Uncategorized, Woods and Wetlands 2022

Why Are There All These Trees in This Woods?

Why are there all these trees in this woods?
~Kindergarten student while walking a path through a narrow, sparse, band of trees bordered by a tree-less swamp and a tree-deprived school playground.

I can’t find a stick. Will you get me a stick?
~Kindergarten student, surrounded by sticks after my “How to use sticks,” demo.

I used to think it was bad to get dirty, but now I know it’s okay!
-Kindergarten student happily applying “mud gloves” in hopes of holding an amphibian.

There’s bears out here.
-Kindergarten student who refused my assurance that there are NOT, in fact, bears out there.

What is a beaver?
Kindergarten student when a classmate guessed that a woodpecker hole in a tree was made by beavers.

I didn’t find any moss.
Kindergarten student upon looking around the moss-carpeted wetland where nothing but moss was green yet.

I love it out here! I want to stay out here all day. I want to stay out here all of the time. I want to sleep out here!
-Kindergarten student just before it was time to leave.

Over the past two weeks I thoroughly enjoyed 4 kindergarten programs in the wetland behind Lakes Elementary, and one of two first-grade programs along Rum Creek near Parkside Elementary. All three programs resulted in some very wet feet and legs for a few students, but the adventure was well worth the wet! (It didn’t hurt that the temps were reasonably warm and the sun was shining.) The quotes (above) were indications to me that these kids need to have a lot more nature play in their lives.

I can’t find a stick.

The context around the “can’t find a stick,” comment was that we were quite literally surrounded by sticks on all sides. There were new sticks that had been branches only yesterday. There were a couple dozen sticks cast-aside by other two kindergarten classes the week prior. No shortage of sticks. Not only that, but the children asking us to help them find a stick had not actually gone looking for a stick at all. And yes, I did strongly suggest to them that having a “good stick,” would be helpful.

Part of my safety spiel is always showing students how to safely use sticks. We practice how to look around us before swinging or waving a stick so as to notice whether we should move away from other people first. I model how to use a stick to measure and estimate how deep the water or muck might be before stepping into it. I demonstrate using a stick to help with balance as we walk along logs or hop from hummock to hummock. I encourage them to use sticks to dig or to gently poke at something if they aren’t sure about touching it with their fingers. Sticks are good for building forts or nature-art. Should we allow pretend weapon play with sticks? This may surprise you, but I think we should, in certain circumstances. Playing pretend anything helps children (with relative safety) get a feel for what it might be like in real life. “Role play helps the brain transform ‘what is’ to ‘what if’ and opens the gates to make-believe.” (A Moving Child is a Learning Child, by Gill Connell and Cheryl McCarthy,) and role-play also contributes to developing empathy.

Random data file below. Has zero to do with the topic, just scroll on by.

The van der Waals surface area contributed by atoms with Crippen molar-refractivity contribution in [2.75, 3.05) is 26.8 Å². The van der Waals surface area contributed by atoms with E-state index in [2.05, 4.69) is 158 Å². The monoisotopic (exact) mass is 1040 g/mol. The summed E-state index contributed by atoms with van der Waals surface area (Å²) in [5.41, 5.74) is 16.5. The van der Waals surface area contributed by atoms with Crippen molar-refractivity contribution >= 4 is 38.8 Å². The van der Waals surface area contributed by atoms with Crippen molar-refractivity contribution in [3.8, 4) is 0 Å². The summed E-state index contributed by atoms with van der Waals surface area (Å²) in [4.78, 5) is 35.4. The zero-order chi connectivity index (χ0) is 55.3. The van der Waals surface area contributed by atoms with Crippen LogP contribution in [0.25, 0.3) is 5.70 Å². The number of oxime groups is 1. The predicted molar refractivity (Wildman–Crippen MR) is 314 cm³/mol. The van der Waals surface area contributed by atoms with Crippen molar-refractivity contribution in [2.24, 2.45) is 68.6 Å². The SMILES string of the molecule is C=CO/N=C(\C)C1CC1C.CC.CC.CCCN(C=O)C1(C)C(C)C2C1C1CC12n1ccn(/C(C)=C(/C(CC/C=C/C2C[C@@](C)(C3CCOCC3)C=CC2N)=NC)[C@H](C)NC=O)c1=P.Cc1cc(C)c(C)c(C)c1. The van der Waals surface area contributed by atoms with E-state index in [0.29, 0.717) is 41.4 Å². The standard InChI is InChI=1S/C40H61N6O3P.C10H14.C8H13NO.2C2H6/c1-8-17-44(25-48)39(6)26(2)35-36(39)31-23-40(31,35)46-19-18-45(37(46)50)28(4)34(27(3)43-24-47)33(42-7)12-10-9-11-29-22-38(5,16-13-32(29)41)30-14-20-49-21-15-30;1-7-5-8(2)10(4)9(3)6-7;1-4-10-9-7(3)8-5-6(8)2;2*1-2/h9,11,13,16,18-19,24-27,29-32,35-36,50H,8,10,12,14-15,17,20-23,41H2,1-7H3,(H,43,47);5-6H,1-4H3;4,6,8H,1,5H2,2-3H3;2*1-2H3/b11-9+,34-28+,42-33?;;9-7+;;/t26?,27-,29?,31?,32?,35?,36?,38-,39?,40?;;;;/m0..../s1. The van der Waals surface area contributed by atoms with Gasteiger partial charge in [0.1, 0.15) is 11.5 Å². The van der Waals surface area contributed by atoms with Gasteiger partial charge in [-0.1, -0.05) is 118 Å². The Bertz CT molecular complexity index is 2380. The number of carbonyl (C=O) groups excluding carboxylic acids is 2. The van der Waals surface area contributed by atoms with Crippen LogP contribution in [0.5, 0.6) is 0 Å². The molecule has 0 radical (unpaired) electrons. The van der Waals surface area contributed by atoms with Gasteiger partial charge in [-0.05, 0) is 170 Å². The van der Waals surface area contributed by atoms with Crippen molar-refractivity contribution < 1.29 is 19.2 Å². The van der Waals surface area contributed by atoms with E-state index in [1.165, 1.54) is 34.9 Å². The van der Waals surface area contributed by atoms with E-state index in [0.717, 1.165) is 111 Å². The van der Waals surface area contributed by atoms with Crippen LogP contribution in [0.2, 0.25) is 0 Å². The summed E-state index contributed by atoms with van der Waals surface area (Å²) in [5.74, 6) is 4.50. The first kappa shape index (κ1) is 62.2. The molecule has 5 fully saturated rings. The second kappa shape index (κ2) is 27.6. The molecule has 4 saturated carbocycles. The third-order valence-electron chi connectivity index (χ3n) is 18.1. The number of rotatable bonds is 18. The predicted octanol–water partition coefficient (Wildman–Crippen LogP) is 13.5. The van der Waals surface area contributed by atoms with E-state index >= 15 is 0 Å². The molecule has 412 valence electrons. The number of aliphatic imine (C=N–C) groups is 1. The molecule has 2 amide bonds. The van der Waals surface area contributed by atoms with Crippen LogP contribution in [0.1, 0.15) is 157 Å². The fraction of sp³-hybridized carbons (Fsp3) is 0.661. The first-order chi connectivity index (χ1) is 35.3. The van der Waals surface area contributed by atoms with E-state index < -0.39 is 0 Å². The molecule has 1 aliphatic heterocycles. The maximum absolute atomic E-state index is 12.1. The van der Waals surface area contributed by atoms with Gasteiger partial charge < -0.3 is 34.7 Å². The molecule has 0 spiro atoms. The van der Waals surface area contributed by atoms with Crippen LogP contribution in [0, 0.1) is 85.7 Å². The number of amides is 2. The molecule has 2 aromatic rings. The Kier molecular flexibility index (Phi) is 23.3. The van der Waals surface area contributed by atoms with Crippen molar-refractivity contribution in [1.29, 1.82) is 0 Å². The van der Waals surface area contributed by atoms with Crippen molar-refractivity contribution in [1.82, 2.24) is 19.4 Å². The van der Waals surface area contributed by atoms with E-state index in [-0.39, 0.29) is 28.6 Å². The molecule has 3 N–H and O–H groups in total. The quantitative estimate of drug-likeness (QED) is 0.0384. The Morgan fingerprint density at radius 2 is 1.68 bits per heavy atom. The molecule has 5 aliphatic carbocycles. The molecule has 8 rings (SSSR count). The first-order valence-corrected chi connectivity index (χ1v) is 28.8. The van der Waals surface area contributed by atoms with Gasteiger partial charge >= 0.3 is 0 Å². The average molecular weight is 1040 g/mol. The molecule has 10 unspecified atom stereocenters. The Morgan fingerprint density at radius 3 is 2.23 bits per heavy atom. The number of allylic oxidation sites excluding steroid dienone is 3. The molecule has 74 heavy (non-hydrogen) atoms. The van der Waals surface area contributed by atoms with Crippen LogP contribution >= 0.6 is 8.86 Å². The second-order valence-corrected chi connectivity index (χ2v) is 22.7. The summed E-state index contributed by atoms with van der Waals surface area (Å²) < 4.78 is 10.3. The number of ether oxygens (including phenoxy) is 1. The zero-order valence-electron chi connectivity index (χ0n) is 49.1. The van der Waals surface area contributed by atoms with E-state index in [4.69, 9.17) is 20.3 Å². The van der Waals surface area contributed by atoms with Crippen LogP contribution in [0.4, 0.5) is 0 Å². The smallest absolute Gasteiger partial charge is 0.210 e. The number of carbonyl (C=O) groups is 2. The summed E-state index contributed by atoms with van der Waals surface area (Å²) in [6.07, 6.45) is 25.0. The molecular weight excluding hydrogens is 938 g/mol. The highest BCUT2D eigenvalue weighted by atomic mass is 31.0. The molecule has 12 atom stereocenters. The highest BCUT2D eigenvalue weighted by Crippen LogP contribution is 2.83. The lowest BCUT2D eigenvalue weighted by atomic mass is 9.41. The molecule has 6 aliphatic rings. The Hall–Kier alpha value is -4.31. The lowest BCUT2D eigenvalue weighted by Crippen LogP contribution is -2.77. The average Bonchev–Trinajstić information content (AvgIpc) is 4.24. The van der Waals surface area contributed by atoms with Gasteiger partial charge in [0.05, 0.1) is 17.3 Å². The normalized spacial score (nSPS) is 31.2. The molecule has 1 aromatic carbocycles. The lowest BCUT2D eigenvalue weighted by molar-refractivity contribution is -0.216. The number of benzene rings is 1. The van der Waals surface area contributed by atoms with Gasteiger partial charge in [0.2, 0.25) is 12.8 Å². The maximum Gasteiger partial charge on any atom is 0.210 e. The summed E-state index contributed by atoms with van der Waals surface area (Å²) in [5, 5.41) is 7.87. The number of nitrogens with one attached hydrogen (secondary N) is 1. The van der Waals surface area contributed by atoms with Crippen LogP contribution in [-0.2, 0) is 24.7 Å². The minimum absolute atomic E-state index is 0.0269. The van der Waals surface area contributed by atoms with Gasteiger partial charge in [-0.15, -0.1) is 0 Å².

Frankly? Sticks can be plain, old, fun to play with for no particular purpose and most, modern-day children have not had the opportunity to learn how to do so safely. They have always been told, “Put down the stick!” “No sticks allowed!” How would they have learned about sticks without actually using them? How would they learn how it feels to accidentally whack a nearby friend or to be bonked with a stick themselves? (This may hurt but is quite survivable! Valuable lessons learned!) Every mistake is a chance to learn and do better next time. What a fun way to learn the mathematical thinking that comes into play when determining which stick will break when leaned-upon, which sticks will crumble into decomposed soil, which sticks have the right length-to-height ratio? And the discovery that some sticks are large but very light-weight and others are heavy, and some float in water while others do not? Which stick will flow under the bridge faster than another and why? What made that stick stop under the bridge while the other one sailed freely right through? These are all activities that young children must be allowed to try. No adult needs force these activities or present purpose statements or learning targets. When turned out into a natural wild-space, kids will just do these sorts of things for the fun of it, but WE know they are learning valuable lessons about the natural world and their place in it. But I digress. (As usual.)

Back to my assumptions about what they already knew. What I evidently failed to intentionally point out or describe about my stick of choice included the following: its length relative to my height, its sturdiness that allowed me to lean my weight on it, and how to transform a too-long stick to a just-right stick.